New research from YouGov and The7Stars investigates what triggers nostalgia and how it influences their buying behaviour.


Nostalgia has always been a powerful force in marketing and its potency doesn’t seem to be waning, according to a new study by YouGov and The7Stars. The research asked British consumers how they feel about the past and its impact on their attitudes in the present, including how they make purchase decisions.

Among its key findings are:

Nearly everyone gets nostalgic

Nine out of 10 people admit to thinking fondly about the past at least occasionally, with 47% saying they do so almost always or quite often. While people get slightly more likely to do it as they get older, more millennials say they reminisce about the past ‘almost always’ than older age groups do.

What’s more, a majority of people (55%) would choose to return to the past if it were possible to time travel, while only 28% would go to the future.

Those who enjoy being reminded of the past in ads are also more likely to say advertising helps them make purchase decisions.

There was no universal ‘golden age’

When people are asked how they feel about past decades, there is no consensus on which was the best. The 1990s are most fondly remembered, closely followed by the 80s, 70s and 60s, while the 50s and 2000s provoke fewer positive feelings.

Predictably, however, different age groups have different views, with each one being most likely to be nostalgic for the decades of their childhood and adolescence.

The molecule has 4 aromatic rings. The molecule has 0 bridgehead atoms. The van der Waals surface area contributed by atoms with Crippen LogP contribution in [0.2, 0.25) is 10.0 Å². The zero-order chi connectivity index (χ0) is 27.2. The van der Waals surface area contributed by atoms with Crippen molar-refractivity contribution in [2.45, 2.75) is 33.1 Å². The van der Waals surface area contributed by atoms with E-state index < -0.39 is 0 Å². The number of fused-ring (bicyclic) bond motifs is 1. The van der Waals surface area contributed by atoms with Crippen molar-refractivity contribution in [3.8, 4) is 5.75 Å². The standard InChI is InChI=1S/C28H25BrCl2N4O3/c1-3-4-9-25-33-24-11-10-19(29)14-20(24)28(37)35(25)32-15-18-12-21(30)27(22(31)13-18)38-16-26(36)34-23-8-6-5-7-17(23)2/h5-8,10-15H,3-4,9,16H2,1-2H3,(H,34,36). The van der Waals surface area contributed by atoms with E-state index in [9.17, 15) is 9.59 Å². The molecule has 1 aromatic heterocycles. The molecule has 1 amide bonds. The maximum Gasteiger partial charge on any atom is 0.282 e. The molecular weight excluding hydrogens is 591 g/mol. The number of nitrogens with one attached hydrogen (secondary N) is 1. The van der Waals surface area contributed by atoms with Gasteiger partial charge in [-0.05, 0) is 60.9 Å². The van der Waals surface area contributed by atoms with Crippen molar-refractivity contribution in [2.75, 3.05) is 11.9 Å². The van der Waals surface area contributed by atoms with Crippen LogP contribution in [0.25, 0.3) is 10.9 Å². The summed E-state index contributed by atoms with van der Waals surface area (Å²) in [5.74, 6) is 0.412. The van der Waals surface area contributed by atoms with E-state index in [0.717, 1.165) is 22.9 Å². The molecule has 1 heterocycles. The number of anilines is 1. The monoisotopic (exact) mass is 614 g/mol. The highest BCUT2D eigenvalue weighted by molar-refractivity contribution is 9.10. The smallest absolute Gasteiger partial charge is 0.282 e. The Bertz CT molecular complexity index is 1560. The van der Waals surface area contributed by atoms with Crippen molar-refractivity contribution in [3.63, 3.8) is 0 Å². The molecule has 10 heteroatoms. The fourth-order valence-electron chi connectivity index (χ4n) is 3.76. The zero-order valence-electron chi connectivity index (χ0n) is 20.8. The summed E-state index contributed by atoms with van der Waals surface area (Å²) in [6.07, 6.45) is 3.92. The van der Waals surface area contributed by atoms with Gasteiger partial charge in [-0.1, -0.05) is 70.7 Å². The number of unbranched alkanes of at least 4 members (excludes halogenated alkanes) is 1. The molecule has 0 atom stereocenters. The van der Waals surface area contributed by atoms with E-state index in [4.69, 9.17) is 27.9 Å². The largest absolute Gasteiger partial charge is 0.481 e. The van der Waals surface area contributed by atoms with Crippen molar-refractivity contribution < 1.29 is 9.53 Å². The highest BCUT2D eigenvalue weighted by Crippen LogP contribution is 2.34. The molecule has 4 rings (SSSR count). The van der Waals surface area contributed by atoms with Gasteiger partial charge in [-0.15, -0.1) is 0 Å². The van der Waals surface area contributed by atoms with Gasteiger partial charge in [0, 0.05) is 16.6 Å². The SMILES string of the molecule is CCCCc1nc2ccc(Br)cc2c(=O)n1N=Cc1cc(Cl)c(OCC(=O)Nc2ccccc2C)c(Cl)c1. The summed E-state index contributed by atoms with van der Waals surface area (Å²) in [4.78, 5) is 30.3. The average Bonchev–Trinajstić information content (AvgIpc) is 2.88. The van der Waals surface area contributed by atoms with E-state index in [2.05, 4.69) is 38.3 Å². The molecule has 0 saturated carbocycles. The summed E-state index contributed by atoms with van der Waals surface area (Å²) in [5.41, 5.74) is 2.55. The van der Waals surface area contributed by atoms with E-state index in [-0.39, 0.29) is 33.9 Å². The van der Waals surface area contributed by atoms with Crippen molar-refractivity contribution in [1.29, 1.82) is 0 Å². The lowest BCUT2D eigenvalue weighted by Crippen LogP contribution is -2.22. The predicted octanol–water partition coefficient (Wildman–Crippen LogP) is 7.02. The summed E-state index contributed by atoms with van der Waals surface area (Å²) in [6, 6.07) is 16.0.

Music is the strongest source of nostaliga

For marketers looking to harness feelings of nostalgia, the most effective way to do so could be through music. It can also help connect with so-called ‘fauxstalgists’ – those who have warm feelings for a decade even if they are too young to remember it.

The 1960s conjures the strongest associations with music (38% of all mentions), particularly The Beatles. Culture and fashion associations are also strong in all decades, except the 2000s, when technology is at the forefront of people’s memories.

Nostalgia has seasonal triggers

While nostalgia isn’t just for Christmas, certain times of year such as holidays and the festive season are likely to make people think more fondly about the past. Brands such as Coca-Cola have successfully taken advantage of this in their advertising, with YouGov ad awareness data showing huge spikes for the brand when its ‘Holidays are coming’ Christmas ad appears on TV.

Download the whitepaper, ‘Nostalgia: Is it what it used to be?’, to find out:

  • Which brands have successfully tapped into nostalgia
  • The profile of the people most likely to be nostalgic and fauxstalgic
  • The associations that trigger nostalgia for each decade